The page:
This setback did not slow down Monroe's career. In 1955, she appeared in The Seven Year Itch. This movie included her famous scene in which her dress was lifted up by the wind from a subway grate. That same year, she married the recently retired baseball great Joe DiMaggio. However, she refused to give in to his demands that she give up her career and they divorced later in the year.
Afterwards, Monroe was suspended again for not showing up for the shooting of How to be Very Popular. She had become tired of her typecasting as a dumb blonde. Monroe was actually quite intelligent. She owned more than 200 books and had studied literature at the downtown UCLA. This showed in Bus Stop (1956). For this movie, Monroe underwent psychoanalysis so that she could understand herself better and therefore play the part better. It worked and the movie received significant critical praise, especially for Monroe's acting. Her intellectual image was further bolstered when she married writer Arthur Miller (Death of a Salesman, The Crucible).
Unfortunately, Monroe's personal problems were beginning to affect her career. During the filming of The Prince and the Showgirl, for which she was also the executive producer, she often fought with co-star Laurence Olivier. Even worse, she was having serious problems with alcohol and pills. After the movie was filmed, she had two miscarriages and had to have gynaecological surgery.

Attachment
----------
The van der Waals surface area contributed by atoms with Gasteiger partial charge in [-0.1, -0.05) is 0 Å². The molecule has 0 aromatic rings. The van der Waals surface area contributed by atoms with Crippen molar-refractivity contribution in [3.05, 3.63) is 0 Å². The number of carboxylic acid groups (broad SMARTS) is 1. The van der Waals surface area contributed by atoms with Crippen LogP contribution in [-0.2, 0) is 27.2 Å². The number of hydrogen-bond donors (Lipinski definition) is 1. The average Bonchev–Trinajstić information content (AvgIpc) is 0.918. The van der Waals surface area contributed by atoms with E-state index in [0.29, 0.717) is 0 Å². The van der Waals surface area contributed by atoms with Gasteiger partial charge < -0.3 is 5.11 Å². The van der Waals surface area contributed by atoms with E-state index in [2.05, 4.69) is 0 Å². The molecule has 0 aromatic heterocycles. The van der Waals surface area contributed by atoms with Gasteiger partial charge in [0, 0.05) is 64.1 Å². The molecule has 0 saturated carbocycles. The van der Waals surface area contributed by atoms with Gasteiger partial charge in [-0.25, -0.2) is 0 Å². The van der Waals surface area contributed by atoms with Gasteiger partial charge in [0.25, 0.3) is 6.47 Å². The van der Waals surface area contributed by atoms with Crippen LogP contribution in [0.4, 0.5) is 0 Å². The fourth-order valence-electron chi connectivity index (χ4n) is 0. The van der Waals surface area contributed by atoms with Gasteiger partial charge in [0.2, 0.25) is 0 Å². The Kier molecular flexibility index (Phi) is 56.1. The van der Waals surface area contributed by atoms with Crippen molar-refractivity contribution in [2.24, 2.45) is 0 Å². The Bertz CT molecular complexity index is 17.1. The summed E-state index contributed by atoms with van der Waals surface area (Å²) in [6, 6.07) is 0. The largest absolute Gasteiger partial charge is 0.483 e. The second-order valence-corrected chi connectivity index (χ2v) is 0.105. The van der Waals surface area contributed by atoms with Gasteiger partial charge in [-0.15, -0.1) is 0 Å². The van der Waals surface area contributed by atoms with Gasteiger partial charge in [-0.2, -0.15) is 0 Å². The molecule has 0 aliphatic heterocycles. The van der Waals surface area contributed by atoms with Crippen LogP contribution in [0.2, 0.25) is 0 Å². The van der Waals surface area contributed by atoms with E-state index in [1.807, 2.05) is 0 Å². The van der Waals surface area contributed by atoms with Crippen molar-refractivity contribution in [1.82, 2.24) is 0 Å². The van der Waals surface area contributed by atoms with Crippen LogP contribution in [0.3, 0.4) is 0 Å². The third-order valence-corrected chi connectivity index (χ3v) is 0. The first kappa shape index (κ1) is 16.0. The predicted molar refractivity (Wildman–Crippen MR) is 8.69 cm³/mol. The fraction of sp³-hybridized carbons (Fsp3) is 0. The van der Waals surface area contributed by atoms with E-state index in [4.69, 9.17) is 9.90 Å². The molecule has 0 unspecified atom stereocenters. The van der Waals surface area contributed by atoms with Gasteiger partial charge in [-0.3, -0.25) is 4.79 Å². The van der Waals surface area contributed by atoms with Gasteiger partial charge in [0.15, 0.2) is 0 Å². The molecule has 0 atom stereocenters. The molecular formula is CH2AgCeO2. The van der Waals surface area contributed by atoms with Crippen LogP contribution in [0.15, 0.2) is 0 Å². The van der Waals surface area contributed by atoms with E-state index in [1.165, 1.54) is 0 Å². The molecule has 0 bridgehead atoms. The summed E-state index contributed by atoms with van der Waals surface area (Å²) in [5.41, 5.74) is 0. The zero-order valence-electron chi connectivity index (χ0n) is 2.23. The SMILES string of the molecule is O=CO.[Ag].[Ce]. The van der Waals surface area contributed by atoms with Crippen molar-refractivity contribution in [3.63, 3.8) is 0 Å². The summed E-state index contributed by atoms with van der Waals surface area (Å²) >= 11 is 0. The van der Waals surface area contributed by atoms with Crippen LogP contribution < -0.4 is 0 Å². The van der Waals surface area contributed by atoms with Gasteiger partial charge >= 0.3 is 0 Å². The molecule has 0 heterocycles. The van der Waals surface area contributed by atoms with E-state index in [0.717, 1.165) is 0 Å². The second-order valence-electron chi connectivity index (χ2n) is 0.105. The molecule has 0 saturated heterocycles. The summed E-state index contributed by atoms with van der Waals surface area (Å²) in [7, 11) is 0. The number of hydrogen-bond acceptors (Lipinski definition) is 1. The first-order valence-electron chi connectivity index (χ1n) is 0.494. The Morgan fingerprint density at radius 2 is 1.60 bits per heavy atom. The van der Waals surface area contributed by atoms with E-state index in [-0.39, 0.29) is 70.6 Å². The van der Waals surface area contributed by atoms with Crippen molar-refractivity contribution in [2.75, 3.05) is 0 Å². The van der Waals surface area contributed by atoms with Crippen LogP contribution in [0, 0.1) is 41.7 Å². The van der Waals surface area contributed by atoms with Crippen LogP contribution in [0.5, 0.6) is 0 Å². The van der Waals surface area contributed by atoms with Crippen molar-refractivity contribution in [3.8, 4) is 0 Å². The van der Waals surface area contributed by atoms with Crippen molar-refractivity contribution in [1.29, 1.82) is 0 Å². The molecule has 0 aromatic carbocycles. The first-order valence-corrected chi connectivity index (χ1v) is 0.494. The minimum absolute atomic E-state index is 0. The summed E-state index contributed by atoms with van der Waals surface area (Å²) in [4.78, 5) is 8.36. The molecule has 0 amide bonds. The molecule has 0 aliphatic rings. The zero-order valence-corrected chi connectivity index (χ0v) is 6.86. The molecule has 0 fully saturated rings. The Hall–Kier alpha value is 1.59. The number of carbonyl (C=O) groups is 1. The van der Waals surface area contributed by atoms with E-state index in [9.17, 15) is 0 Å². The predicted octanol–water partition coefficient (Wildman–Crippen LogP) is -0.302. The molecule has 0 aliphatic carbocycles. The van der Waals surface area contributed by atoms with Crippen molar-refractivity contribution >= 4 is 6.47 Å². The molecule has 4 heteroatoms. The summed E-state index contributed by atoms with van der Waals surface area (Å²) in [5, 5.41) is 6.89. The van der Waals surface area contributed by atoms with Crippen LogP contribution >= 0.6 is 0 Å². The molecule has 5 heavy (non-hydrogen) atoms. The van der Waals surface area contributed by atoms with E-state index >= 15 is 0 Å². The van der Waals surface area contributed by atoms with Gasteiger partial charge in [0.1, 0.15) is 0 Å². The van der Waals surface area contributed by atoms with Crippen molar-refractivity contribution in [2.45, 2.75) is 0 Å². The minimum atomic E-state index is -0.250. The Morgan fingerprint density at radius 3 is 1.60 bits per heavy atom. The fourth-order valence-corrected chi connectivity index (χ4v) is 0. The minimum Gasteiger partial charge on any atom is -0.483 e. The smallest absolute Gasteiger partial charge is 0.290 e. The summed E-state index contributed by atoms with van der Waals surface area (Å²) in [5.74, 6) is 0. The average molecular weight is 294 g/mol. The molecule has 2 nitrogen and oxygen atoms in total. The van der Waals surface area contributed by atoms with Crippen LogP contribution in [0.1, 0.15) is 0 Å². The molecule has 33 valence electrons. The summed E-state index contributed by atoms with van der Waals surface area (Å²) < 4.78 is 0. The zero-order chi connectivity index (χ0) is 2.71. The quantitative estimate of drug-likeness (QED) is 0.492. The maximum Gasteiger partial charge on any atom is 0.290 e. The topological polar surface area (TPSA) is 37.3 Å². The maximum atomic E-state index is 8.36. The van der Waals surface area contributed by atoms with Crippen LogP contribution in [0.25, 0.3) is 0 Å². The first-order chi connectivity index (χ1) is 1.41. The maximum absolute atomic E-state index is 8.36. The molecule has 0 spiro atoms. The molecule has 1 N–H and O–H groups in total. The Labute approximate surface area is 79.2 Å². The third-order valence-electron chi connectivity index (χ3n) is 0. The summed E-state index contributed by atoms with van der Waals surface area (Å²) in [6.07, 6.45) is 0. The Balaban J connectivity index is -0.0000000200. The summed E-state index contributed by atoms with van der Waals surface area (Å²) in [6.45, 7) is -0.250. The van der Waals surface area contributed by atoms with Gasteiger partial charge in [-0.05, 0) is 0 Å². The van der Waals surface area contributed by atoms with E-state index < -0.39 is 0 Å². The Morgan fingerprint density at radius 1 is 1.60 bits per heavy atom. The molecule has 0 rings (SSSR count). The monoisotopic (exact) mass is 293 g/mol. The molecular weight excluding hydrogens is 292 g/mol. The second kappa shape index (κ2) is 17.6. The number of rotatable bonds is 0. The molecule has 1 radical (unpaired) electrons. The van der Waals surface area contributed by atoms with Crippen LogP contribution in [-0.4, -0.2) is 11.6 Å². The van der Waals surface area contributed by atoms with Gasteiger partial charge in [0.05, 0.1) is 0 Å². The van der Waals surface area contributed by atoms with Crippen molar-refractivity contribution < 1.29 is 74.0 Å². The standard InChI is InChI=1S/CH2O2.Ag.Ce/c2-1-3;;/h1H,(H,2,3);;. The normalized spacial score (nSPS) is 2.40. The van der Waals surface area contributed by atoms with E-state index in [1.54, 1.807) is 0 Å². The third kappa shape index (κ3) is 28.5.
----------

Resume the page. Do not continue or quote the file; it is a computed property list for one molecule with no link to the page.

This slowed Monroe down for a few years. She returned in 1959 with Some Like it Hot. The movie was about two men, played by Tony Curtis and Jack Lemmon, who witness the St. Valentines Day Massacre and had to flee town to avoid being killed by the mob. The only way to do this was to disguise themselves as women in an all-girl band. The movie was a smash hit.
Although it maintained her career, the success of the movie did nothing to help Monroe's private life. After an affair with Yves Montand, who co-starred with her in Let's Make Love (1960), she divorced Miller.
This did not stop her from filming The Misfits (1961), which Miller wrote. The day after the filming was completed, her co-star Clark Gablehad a heart attack. He died eleven days later. No one knew it at the time, but this would also be Monroe's last completed movie.
The next year, Monroe came to the public's attention again with her performance of ?Happy Birthday? at John F Kennedy's birthday gala. There were pervasive rumours that she was having an affair with the president. Some rumours also placed her with his brother, Attorney General Robert Kennedy.
Also in 1962, Monroe began filming Something's Got to Give. Due to Monroe's increasing problems with sedatives and alcohol, the filming became very difficult. She often missed shootings because of real or imagined illness. This was costing Fox thousands of dollars. Since they were already losing large amounts of money with Elizabeth Taylor's Cleopatra, they fired Monroe in June.
Afterwards, it seemed that Monroe was getting her life together. She had even agreed to re-marry Joe DiMaggio. At the beginning of August, she was rehired to finish the movie. Four days later, on August 5th, 1962, she was found dead from an overdose of sedatives. It was ruled a suicide. She was 36.